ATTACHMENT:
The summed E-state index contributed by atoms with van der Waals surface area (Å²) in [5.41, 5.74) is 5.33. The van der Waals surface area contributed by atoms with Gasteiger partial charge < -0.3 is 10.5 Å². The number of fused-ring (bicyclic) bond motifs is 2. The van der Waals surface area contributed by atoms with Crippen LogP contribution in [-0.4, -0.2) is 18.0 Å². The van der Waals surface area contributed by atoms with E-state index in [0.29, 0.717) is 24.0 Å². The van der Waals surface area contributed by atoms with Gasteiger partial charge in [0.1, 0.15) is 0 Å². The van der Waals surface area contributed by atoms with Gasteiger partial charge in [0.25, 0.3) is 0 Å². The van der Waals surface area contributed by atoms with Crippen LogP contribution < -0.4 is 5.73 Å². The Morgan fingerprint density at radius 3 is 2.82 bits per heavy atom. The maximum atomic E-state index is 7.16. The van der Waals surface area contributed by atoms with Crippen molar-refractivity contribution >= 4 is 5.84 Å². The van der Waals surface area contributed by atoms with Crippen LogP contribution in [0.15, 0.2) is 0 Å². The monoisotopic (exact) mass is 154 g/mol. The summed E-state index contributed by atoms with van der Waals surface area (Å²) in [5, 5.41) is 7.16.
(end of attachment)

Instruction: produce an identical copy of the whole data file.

The summed E-state index contributed by atoms with van der Waals surface area (Å²) in [5.41, 5.74) is 5.33. The van der Waals surface area contributed by atoms with Gasteiger partial charge < -0.3 is 10.5 Å². The number of fused-ring (bicyclic) bond motifs is 2. The van der Waals surface area contributed by atoms with Crippen LogP contribution in [-0.4, -0.2) is 18.0 Å². The van der Waals surface area contributed by atoms with E-state index in [0.29, 0.717) is 24.0 Å². The van der Waals surface area contributed by atoms with Gasteiger partial charge in [0.1, 0.15) is 0 Å². The van der Waals surface area contributed by atoms with Gasteiger partial charge in [0.25, 0.3) is 0 Å². The van der Waals surface area contributed by atoms with Crippen LogP contribution < -0.4 is 5.73 Å². The Morgan fingerprint density at radius 3 is 2.82 bits per heavy atom. The maximum atomic E-state index is 7.16. The van der Waals surface area contributed by atoms with Crippen molar-refractivity contribution >= 4 is 5.84 Å². The van der Waals surface area contributed by atoms with Crippen LogP contribution in [0.15, 0.2) is 0 Å². The monoisotopic (exact) mass is 154 g/mol. The summed E-state index contributed by atoms with van der Waals surface area (Å²) in [5, 5.41) is 7.16.